Late Night: A Spooky Tale

Those of us who remember the revelations of the Church Committee in the 1970s are at least somewhat familiar with the CIA’s Project MK ULTRA, a ghastly program that sponsored research on human subjects carried out by respected professors at prestigious universities.

Senator Edward Kennedy, 1977:

Some 2 years ago, the Senate Health Subcommittee heard chilling testimony about the human experimentation activities of the Central Intelligence Agency. The Deputy Director of the CIA revealed that over 30 universities and institutions were involved in an “extensive testing and experimentation” program which included covert drug tests on unwitting citizens “at all social levels, high and low, native Americans and foreign.” Several of these tests involved the administration of LSD to “unwitting subjects in social situations.”

One example is the CIA-sponsored work of famed personality psychologist Henry Murray at Harvard. Murray used Harvard students to carry out “research” in which he attempted to break down an individual’s defenses:

Henry Murray’s experiment was intended to measure how people react under stress. Murray subjected his unwitting students, including Kaczynski, to intensive interrogation — what Murray himself called “vehement, sweeping, and personally abusive” attacks, assaulting his subjects’ egos and most-cherished ideals and beliefs.

MK ULTRA researchers also famously dosed numerous people with LSD to see how they would react. Murray himself used LSD–he and Timothy Leary were on the Harvard psychology department faculty at the same time–and Murray may have administered the drug to his student subjects, one of whom was named Ted Kaczynski. That’s right, the man who later became the Unibomber.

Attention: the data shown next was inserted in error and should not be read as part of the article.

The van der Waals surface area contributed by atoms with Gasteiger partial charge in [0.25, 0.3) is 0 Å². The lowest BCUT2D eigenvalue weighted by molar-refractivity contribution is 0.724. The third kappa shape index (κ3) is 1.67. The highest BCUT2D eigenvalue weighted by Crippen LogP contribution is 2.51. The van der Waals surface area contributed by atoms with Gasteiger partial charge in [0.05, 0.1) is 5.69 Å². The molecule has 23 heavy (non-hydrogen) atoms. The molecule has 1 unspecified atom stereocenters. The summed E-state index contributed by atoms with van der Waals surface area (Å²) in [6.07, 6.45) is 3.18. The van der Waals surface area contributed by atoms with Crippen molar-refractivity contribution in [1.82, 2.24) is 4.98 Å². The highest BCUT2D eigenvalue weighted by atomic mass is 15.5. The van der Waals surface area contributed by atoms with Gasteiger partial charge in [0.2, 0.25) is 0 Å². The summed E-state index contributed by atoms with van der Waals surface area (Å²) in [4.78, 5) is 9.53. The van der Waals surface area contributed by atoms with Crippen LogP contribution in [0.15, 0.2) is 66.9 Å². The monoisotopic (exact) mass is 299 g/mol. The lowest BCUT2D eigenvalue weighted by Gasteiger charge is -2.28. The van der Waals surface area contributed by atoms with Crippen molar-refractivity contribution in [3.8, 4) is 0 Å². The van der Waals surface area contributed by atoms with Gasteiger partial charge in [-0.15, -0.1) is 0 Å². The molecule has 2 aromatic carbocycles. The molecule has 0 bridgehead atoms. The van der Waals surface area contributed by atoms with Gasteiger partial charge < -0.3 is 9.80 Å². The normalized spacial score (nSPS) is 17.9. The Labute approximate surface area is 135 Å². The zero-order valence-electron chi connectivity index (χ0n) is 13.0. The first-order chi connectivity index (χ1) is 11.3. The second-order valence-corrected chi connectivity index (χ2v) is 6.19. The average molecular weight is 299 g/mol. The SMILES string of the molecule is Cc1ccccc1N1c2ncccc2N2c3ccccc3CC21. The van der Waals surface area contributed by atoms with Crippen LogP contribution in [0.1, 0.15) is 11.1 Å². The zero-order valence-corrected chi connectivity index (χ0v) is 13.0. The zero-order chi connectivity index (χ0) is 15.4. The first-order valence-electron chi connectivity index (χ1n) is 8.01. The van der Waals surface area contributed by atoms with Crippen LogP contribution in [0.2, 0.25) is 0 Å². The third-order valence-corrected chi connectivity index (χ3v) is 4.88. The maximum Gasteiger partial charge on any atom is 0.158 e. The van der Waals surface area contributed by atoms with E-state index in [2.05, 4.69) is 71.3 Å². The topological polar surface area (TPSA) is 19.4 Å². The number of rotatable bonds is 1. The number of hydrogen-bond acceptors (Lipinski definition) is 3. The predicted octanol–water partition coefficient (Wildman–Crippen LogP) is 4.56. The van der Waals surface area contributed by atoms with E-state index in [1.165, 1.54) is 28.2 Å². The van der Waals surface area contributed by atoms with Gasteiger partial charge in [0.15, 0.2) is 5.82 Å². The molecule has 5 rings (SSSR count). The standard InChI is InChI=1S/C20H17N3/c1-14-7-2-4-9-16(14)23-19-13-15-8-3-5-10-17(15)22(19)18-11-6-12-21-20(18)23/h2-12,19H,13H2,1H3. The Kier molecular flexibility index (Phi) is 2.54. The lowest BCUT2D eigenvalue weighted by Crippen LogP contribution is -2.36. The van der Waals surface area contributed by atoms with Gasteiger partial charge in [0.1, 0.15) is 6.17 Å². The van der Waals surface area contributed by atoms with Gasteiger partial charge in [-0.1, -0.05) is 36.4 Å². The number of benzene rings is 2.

Anyone who remembers this history could not be surprised by the collaboration of psychologists with the CIA in developing techniques of torture “enhanced interrogation” during the Bush years.

And now, all these years later, according to Raw Story,

A group of military veterans are suing to get the CIA to come clean about allegedly implanting remote control devices in their brains.


A 2009 lawsuit (.pdf) claimed that the CIA intended to design and test septal electrodes that would enable them to control human behavior. The lawsuit said that because the government never disclosed the risks, the subjects were not able to give informed consent.

Bruce Price, one plaintiff in the lawsuit, believes that MRI scans confirm that the CIA placed a device in his brain in 1966.

Recently, US Magistrate Judge James Larson ordered the CIA to:

produce records and testimony regarding the experiments conducted on thousands of soldiers from 1950 through 1975.

Dakinikat may be interested to know that much of this “research” was carried out at Tulane University.

According to the attorney for the Veterans, Gordon P. Erspamer:

papers filed in the case describe “electrical devices implanted in brain tissue with electrodes in various regions, including the hippocampus, the hypothalamus, the frontal lobe (via the septum), the cortex and various other places.”

Tulane claims they can’t produce any documents because they were lost during Hurricane Katrina.

This all sounds nuts, I know. But Jeff Stein, who writes the “Spy Talk” column at the Washington Post writes:

It’s not just science fiction — or the imaginings of the mentally ill.

In 1961, a top CIA scientist reported in an internal memo that “the feasibility of remote control of activities in several species of animals has been demonstrated…Special investigations and evaluations will be conducted toward the application of selected elements of these techniques to man,” according to “The CIA and the Search for the Manchurian Candidate,” a 1979 book by former State Department intelligence officer John Marks.

“[T]his cold-blooded project,” Marks wrote, “was designed … for the delivery of chemical and biological agents or for ‘executive action-type operations,’ according to a document. ‘Executive action’ was the CIA’s euphemism for assassination.”

The CIA pursued such experiments because it was convinced the Soviets were doing the same.

Spooky, huh?

56 Comments on “Late Night: A Spooky Tale”

  1. bostonboomer says:

    More creepy CIA “research” projects

    BTW, anyone who believes the CIA has stopped doing weird experimental stuff is living in a dream world.

    • Sima says:

      At this point, all I’m doing is hoping everyone I love and care for stays under the gubbmint’s radar. And the CIA should be abolished. But then, we’d have the FBI doing it…. err, make that doing it more.